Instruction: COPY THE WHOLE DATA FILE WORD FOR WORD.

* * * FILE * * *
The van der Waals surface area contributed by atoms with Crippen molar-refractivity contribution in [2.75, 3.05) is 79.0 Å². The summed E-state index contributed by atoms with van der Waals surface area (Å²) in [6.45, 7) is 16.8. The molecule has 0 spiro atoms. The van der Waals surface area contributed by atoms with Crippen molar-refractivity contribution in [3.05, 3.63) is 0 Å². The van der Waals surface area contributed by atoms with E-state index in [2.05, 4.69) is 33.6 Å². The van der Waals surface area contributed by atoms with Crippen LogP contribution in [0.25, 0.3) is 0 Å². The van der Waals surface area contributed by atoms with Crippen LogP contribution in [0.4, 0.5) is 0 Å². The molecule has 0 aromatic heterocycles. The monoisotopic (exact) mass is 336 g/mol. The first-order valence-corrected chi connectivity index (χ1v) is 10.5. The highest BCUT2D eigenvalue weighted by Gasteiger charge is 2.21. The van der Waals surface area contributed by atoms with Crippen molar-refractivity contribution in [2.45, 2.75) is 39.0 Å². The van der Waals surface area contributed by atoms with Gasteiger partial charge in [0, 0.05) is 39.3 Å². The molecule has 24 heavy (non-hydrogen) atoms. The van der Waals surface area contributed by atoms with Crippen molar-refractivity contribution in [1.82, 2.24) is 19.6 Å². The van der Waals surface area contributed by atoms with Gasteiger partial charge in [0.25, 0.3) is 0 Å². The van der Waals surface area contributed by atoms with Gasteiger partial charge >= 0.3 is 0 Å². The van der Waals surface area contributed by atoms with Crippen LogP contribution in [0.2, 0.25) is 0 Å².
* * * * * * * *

The van der Waals surface area contributed by atoms with Crippen molar-refractivity contribution in [2.75, 3.05) is 79.0 Å². The summed E-state index contributed by atoms with van der Waals surface area (Å²) in [6.45, 7) is 16.8. The molecule has 0 spiro atoms. The van der Waals surface area contributed by atoms with Crippen molar-refractivity contribution in [3.05, 3.63) is 0 Å². The van der Waals surface area contributed by atoms with E-state index in [2.05, 4.69) is 33.6 Å². The van der Waals surface area contributed by atoms with Crippen LogP contribution in [0.25, 0.3) is 0 Å². The van der Waals surface area contributed by atoms with Crippen LogP contribution in [0.4, 0.5) is 0 Å². The molecule has 0 aromatic heterocycles. The monoisotopic (exact) mass is 336 g/mol. The first-order valence-corrected chi connectivity index (χ1v) is 10.5. The highest BCUT2D eigenvalue weighted by Gasteiger charge is 2.21. The van der Waals surface area contributed by atoms with Crippen molar-refractivity contribution in [2.45, 2.75) is 39.0 Å². The van der Waals surface area contributed by atoms with Gasteiger partial charge in [0, 0.05) is 39.3 Å². The molecule has 24 heavy (non-hydrogen) atoms. The van der Waals surface area contributed by atoms with Crippen molar-refractivity contribution in [1.82, 2.24) is 19.6 Å². The van der Waals surface area contributed by atoms with Gasteiger partial charge in [0.25, 0.3) is 0 Å². The van der Waals surface area contributed by atoms with Gasteiger partial charge >= 0.3 is 0 Å². The van der Waals surface area contributed by atoms with Crippen LogP contribution in [0.2, 0.25) is 0 Å².